• On an ongoing basis the Board should monitor the efficacy of the PIC program.

Finally, Gabriel Levitt, commenting on the .pharmacy TLD, provided insight into the role domain names can play in shaping a market and the public’s interest. Timothy McGinnis provided additional commentary on that topic. A full report on the presentations, a Q&A, and links to panelist videos and slides can be found on the meeting report page.

[Subsequent to the panel, member Thomas Lowenhaupt noted that he’d neglected to mention an important policy consideration relating to premium names and PICs – equity. His concern is that with high-bid auctions the sole criteria determining premium name allocation, new New Yorkers with new visions but slim bank accounts will find it difficult to participate in the .nyc marketplace. He requested that the equity issue be noted here for inclusion in the ongoing conversation.]

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Going once. Going twice… The .nyc auctions

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­auction todayJackson Hts., New York, July 29, 2014 – With the .london Landrush ending on Thursday, “30 applications for the properties.london address and over 40 for nightlife.london” have been received (see V3.co.uk/) with an auction to decide the recipient. What? Let me try to unbundle that statement.

Over the past 50+ days anyone with $75 to invest (see GoDaddy’s rates) has been able to buy a lottery ticket of sorts for a domain name within the .london TLD. With the July 31 deadline to apply for a .london domain name nearing, 30 people have purchased tickets for the “properties.london” lottery, and 40 for the “nightlife.london” lottery. By midnight on July 31 more than 50,000 different domain names are expected to have been applied for overall, with several thousand names having multiple bidders.

In London…

The operator of the .london TLD has established priority rules to sort out those instances of “multiple-applicants for same name?” Here’s how it works.

  • Getting first priority are those with a registered international trademark. If more than one entity has a trademark, for example, Cadillac cars and Cadillac foods, then a high bid auction is held to determine the winner.
  • Second priority goes to ticket holders with a valid London address and an established right to a name. For example, a business can upload “evidence” to demonstrate its current use of a name, and thus right, to a parallel .london domain name. Within this Second Priority several sub-categories have been established: In descending order of priority those are: entities with local trademarks, businesses without trademarks, charities, and those with unregistered trademarks. Again, if more than one entity presents evidence of prior use in a sub-category, for example, cadillac.com and cadillac.net, a high bid auction sorts things out.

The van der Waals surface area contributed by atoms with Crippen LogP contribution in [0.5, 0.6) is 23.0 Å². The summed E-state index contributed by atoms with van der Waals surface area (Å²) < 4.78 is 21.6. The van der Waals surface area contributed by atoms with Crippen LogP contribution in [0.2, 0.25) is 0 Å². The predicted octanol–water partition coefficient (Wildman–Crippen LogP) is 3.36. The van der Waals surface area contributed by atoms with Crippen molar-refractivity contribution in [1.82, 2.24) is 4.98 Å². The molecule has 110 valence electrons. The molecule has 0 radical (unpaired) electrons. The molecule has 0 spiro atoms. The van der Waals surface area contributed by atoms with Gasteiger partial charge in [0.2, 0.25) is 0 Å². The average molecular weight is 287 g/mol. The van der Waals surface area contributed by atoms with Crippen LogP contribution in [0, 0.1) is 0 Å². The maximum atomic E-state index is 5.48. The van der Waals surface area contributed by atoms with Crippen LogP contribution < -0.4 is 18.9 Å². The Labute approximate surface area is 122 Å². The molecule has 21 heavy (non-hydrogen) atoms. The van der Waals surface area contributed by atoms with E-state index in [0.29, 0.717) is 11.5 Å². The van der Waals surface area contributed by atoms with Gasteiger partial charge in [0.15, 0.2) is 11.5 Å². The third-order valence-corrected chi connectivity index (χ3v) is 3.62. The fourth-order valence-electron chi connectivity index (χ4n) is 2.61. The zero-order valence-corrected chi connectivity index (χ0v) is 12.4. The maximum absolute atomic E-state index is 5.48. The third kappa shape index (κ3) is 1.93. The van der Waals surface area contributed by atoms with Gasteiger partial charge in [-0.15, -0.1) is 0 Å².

• Third priority goes to those applicants with a valid London address, but no prior use of the name.
  • Final priority (if that’s the right word) goes to applicants without a valid London address, a New Yorker for example who wants to own a piece of digital London. In these last two instances it’s an auction that breaks a tie.

In New York…

Here in New York we’re doing things differently. There’s no value to having used a name for years or decades. And it doesn’t matter if you’ve registered it with the state – neither a New York State trademark nor d/b/a counts.

Excepting those with international trademarks, local businesses and non-profits have no more right to a name than anyone else. The Bloomberg Administration, which established the rules, made the decision to start the naming process all over again on a level(ish) playing field.

So between August 4 and October 3, if you like a name, buy a ticket (it will cost you about $75). Then out bid the current owner (and possibly other ticket holders) at auction, and its yours. But you may get lucky – the current owner might not even know the .nyc TLD is being introduced, and not buy a ticket. In that case, no auction, it’s yours.

So what happens when 30 tickets are sold for a domain name such as properties.nyc? “The auction will be held in accordance with the auction rules… Any auction fees, charges and the final bid price for the domain name will be the responsibility of the Applicant.” A regressive process that promotes the status quo.

This Bloomberg legacy process is slated to move ahead. For the administration it’s the easy, fast, and cheap allocation process. But if you believe as I do that it’s unfair, call 311 and tell Mayor de Blasio –  è ingiusto.

For our older posts 2007-2014 see here.